“I want to know: why is it forbidden to cut my own trees when I need money? In the past, I was a nomad. I would travel and open forest lands wherever I wanted. Now I am restricted, and I object.”
Although the boundaries of the village forest were established in a participatory process with the villagers, Kanoi says he was never consulted. “They failed to involve everyone,” he says.
Despite the hard work and good intentions, efforts to fully involve all community members in decisions regarding the village forest may not have been adequate. These are extremely complex processes, stresses Tito Indrawan of FFI. For example, a member of the management committee may have to tell fellow villagers that they need to change their behavior to comply with regulations. In a small community like Laman Satong, these are sensitive issues that might be difficult to discuss. Still, to Indrawan, better communication is the only way to address the lingering discontent among some community members.
He also believes that community members are more likely to support the village forest when they experience direct benefits themselves. This makes it particularly important that the management committee further develops its business activities. They could invest parts of its revenues in developing other businesses, such as trading fruits from the forest. As soon as villagers see and receive concrete benefits, they will be more likely to accept the restrictions that come with the village forest permit, Indrawan believes.
For the carbon scheme, the future looks promising. A private actor is about to commit to a ten-year carbon contract with the community. “If this money is invested wisely, it will help to convince skeptical villagers,” says Indrawan.
“However, a carbon scheme might never be as profitable as converting the forest to oil palm,” he admits. “To make sure that the village forest is protected, we need to stress additional values, such as clean water, fresh air, food, and biodiversity.” In addition, Indrawan stresses that the village forest is managed by and for the collective, which means that part of the money that it generates will be used to support community members who are in need, such as the disabled and elderly.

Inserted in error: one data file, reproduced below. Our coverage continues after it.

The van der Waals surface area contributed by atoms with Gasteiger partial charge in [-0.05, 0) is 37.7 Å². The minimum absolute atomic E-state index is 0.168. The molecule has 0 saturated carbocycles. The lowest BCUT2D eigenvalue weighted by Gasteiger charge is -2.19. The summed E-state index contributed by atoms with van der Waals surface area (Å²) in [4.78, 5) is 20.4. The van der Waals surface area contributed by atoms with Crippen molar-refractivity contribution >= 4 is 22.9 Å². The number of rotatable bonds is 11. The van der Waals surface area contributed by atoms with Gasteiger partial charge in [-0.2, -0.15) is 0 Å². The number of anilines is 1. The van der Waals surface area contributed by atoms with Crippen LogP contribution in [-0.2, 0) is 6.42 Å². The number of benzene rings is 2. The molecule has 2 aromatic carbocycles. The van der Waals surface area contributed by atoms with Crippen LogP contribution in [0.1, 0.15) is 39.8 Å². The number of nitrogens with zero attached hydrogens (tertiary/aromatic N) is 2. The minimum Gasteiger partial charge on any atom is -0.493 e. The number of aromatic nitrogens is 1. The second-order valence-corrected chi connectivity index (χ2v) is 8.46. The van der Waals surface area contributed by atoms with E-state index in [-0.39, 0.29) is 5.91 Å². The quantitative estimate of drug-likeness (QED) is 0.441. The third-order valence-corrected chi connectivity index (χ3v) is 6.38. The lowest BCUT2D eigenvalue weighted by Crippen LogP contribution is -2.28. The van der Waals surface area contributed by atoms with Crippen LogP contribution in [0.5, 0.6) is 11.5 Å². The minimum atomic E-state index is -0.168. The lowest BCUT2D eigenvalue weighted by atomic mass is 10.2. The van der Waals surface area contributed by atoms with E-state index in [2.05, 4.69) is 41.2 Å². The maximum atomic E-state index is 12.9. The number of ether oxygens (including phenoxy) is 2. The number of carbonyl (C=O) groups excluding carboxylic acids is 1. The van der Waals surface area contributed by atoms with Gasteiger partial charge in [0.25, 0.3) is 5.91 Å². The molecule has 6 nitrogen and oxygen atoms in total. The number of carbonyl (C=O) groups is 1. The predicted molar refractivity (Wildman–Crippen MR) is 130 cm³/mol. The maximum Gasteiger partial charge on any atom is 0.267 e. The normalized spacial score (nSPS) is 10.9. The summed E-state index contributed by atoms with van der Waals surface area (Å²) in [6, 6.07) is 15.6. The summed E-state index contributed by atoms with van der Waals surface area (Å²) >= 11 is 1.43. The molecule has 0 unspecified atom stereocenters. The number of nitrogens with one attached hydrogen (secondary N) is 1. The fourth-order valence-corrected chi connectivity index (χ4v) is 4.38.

Yohanes Terang agrees: “Of course the income is important,” he says. “But to me, it’s ultimately not about money. It’s about our future.”
As a Dayak elder, how is Terang going to convince the skeptical fellow villagers? “The main argument is simple,” he says, pointing to the village forest that is located on the hill behind his house. “These trees hold the water with their roots. If this forest were gone, we would not have clean water throughout the year, and the people would suffer.”
“There is plenty of proof. Go to the areas that do not have any forest; they do not have any water. I say to people: Without forest, no water, no Dayak.”
Indonesia’s social forestry program
The village forest permit in Laman Satong was a precursor of an ambitious program launched in 2014 to distribute 12.7 million hectares of forest lands located inside the state forest zone to local communities, under various ‘social forestry’ permits. According to the Social Forestry office of the Ministry of Environment and Forestry, at the beginning of 2019, around 2.5 million hectares of land had been titled under the social forestry program, of which 1.28 million hectares were allocated as Village Forests.
This story also appeared on Landscape news. This series will be continue to be co-published on Landscape News in the lead-up to the 2019 Global Landscapes Forum Bonn, 22-23 June, highlighting the forum's theme of rights.
Cover photo: Aerial view of Laman Satong village. Irpan Lamago, Tropenbos Indonesia